That is the message from this 33-year-old's 482-page memoir, an account of her decade-long engagement with the "Beautiful Game". The memoir is moving and sometimes painful to read. It is the history of a bond that is also a love story of a British-Nigerian girl, born in Lagos, Nigeria, with traditional Yoruba name, Eniola, meaning "Person of Wealth";a girl in a boys' world and an incredibly successful footballer,having joined England's Birmingham City's ladies football team at age 15. The hotshot striker went on to play for several other clubs, including Charlton Athletic, Saint Louis Athletica, Chelsea andfor Italian giants Juventus until December 2019. In 2007,she was named Young Player of the Year by the English FA, a splendid start to her sporting career, which led to her being christened the Wayne Rooney of women'sfootball. This is a youngster from a housing estate but with upper-middle-class parents. She comes from a well-known and respected family in Nigeria, with a grandfather who was a world-renowned economist and professor. Eniola is a qualified lawyer herself, having graduated from the prestigious Brunel University, London with a First-Class degree in 2008.


eni-aluko.jpg
Aluko dazzled with her football skills

However,Aluko's discrimination case against former England boss Mark Sampson in 2017 was unique. It was a first. For instance, disparaging remarks were being said to Aluko's face, such as in November 2014, when Aluko told Sampson that her family was flying in from Nigeria to watch an England v Germany friendly match. Sampson replied: "Well, make sure they don't come over with Ebola." Some say it was banter and that Aluko should have taken it as such. Where is her sense of humour, some asked? However, Sampson denied uttering these words for a long time after. Likewise, goalkeeping coach Kendall, a close associate of Sampson is said to have referred to Aluko as "a lazy fuck" and that "she is not fit enough", after a match in which Aluko had not only scored a goal but assisted with another. "If you are black, you are dubbed lazy and it dates back to slavery times. If you are black and you are called lazy it has racial connotations. Full stop."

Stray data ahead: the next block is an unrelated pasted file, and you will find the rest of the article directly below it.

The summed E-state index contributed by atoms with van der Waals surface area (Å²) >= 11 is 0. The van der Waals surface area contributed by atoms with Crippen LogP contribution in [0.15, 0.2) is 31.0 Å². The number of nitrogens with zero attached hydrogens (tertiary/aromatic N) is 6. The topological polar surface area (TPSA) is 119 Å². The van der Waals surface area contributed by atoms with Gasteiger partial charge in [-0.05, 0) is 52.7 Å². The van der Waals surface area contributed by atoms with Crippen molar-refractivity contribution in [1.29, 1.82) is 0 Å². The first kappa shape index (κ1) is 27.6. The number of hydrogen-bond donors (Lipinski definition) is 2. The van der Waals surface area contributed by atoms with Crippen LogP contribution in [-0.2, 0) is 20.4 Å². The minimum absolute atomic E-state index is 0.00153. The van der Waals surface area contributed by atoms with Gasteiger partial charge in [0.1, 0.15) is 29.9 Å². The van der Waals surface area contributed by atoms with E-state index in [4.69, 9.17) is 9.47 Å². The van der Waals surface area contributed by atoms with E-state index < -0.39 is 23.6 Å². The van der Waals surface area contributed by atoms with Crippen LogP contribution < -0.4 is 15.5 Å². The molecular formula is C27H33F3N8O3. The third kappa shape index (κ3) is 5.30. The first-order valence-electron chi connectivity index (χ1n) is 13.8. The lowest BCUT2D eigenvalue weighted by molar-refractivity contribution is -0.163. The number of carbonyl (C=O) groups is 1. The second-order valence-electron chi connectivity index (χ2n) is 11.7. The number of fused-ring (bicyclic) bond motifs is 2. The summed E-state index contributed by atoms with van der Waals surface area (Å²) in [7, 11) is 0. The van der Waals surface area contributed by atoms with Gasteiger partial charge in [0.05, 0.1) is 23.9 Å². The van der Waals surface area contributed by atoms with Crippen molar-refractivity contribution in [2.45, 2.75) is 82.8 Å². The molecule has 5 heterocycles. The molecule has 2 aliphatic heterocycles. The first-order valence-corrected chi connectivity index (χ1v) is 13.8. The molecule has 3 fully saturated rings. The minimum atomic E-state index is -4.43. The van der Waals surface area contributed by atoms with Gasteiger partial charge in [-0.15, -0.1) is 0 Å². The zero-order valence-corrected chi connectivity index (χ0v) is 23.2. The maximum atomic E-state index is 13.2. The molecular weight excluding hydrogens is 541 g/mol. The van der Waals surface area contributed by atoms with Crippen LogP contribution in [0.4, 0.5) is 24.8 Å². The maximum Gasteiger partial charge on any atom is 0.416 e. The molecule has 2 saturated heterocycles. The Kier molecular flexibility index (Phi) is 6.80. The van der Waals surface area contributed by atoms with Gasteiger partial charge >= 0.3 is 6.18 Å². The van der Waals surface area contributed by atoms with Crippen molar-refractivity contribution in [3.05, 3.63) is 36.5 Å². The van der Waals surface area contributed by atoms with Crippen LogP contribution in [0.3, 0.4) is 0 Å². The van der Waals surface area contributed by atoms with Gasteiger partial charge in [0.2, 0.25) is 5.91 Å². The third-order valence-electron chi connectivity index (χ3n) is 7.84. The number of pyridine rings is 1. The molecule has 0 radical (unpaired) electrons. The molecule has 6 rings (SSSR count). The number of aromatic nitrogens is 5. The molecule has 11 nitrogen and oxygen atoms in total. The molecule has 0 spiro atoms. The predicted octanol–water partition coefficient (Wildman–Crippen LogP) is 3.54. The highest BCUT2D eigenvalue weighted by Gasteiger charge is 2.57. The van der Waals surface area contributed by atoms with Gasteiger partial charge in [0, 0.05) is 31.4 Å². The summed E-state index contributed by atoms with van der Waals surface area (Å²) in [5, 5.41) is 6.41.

However, these offensive remarks did not stop at Aluko. It happened to other black members of the England squad too, Aluko affirms. Some black players were never selected for England for a second or third time; no matter how good they played, or the considerable milestones they achieved because of the colour of their skin, Aluko pointedout.

While Sampson did not drop Aluko, the agony continued. Aluko told Africa Today how the Welsh man time-after-time told her he could not depend on her even though she was in the shape of her life with six goals in six games for England. Sampson did not relent, calling her selfish and was not a team performer. She said she endured barrages of relentless pejorative remarks with racial undertones from Sampson because as a black player you know that the perils of "playing the race card". All she wanted to do then was play football, the game she loves with a passion.When asked what kept her going? She replied: "I believe in the power of faith; my faith and belief in God, and my desperation to reach 100 caps and become the first British-African woman to do so. And that became a reality in February 2016." Aluko told Africa Today, "Nobody can close the door God has opened for you. All is possible because of God's grace. I hope I inspire young girls all over the world; black and white." Aluko, also credits her mother for sticking to her guts. "My mother supported my brother and I from the first day we expressed an interest in football and giving assurance that all will be well."She advises: "We all have that dark day when we think it will never end. But then we step out of ourselves and put things in perspective." l

Book Title: They Don't Teach This.

Author: Eniola Aluko with
Josie Le Blond

Publisher: Yellow Jersey Press, London

Price: UK 14:99

Comment on this story


Name:

Email:

Message:



Please enter number above:




February 2021
JanMar21-cover.jpg



JanMar21-OilGas.jpg



JanMar21-Ekabo.jpg



Africa Today Media Pack PDF

Africa Today Media Pack PDF

 

 
ITU

Istanbul 22nd world petroleum congress 2017